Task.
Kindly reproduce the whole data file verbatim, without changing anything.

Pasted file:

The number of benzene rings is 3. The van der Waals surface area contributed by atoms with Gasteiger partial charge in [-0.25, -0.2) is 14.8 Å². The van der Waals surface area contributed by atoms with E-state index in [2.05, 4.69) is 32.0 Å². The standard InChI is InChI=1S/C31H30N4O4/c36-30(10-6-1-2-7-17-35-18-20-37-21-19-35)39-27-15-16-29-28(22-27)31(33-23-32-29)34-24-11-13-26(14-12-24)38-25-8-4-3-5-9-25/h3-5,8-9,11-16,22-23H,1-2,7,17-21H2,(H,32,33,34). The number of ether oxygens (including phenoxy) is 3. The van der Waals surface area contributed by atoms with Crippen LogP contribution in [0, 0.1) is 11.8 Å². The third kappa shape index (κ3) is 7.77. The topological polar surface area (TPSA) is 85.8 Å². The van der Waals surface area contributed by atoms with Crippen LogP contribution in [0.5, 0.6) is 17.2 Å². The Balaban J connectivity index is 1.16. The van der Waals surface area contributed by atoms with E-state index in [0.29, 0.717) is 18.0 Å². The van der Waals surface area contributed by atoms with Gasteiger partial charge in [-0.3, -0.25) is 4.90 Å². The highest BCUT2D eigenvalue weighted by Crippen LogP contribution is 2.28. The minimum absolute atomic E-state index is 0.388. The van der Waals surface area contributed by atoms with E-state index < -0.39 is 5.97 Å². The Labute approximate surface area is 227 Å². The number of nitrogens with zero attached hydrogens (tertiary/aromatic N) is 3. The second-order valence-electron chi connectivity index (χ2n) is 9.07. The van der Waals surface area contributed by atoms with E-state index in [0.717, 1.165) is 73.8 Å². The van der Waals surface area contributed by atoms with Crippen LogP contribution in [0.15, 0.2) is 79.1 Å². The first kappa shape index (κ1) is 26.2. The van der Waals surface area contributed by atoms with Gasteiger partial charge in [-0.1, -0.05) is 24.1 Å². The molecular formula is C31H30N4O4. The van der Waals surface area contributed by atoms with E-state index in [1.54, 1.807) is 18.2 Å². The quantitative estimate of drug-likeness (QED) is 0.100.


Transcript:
The number of benzene rings is 3. The van der Waals surface area contributed by atoms with Gasteiger partial charge in [-0.25, -0.2) is 14.8 Å². The van der Waals surface area contributed by atoms with E-state index in [2.05, 4.69) is 32.0 Å². The standard InChI is InChI=1S/C31H30N4O4/c36-30(10-6-1-2-7-17-35-18-20-37-21-19-35)39-27-15-16-29-28(22-27)31(33-23-32-29)34-24-11-13-26(14-12-24)38-25-8-4-3-5-9-25/h3-5,8-9,11-16,22-23H,1-2,7,17-21H2,(H,32,33,34). The number of ether oxygens (including phenoxy) is 3. The van der Waals surface area contributed by atoms with Crippen LogP contribution in [0, 0.1) is 11.8 Å². The third kappa shape index (κ3) is 7.77. The topological polar surface area (TPSA) is 85.8 Å². The van der Waals surface area contributed by atoms with Crippen LogP contribution in [0.5, 0.6) is 17.2 Å². The Balaban J connectivity index is 1.16. The van der Waals surface area contributed by atoms with E-state index in [0.29, 0.717) is 18.0 Å². The van der Waals surface area contributed by atoms with Gasteiger partial charge in [-0.3, -0.25) is 4.90 Å². The highest BCUT2D eigenvalue weighted by Crippen LogP contribution is 2.28. The minimum absolute atomic E-state index is 0.388. The van der Waals surface area contributed by atoms with E-state index < -0.39 is 5.97 Å². The Labute approximate surface area is 227 Å². The number of nitrogens with zero attached hydrogens (tertiary/aromatic N) is 3. The second-order valence-electron chi connectivity index (χ2n) is 9.07. The van der Waals surface area contributed by atoms with E-state index in [0.717, 1.165) is 73.8 Å². The van der Waals surface area contributed by atoms with Crippen LogP contribution in [0.15, 0.2) is 79.1 Å². The first kappa shape index (κ1) is 26.2. The van der Waals surface area contributed by atoms with Gasteiger partial charge in [-0.1, -0.05) is 24.1 Å². The molecular formula is C31H30N4O4. The van der Waals surface area contributed by atoms with E-state index in [1.54, 1.807) is 18.2 Å². The quantitative estimate of drug-likeness (QED) is 0.100.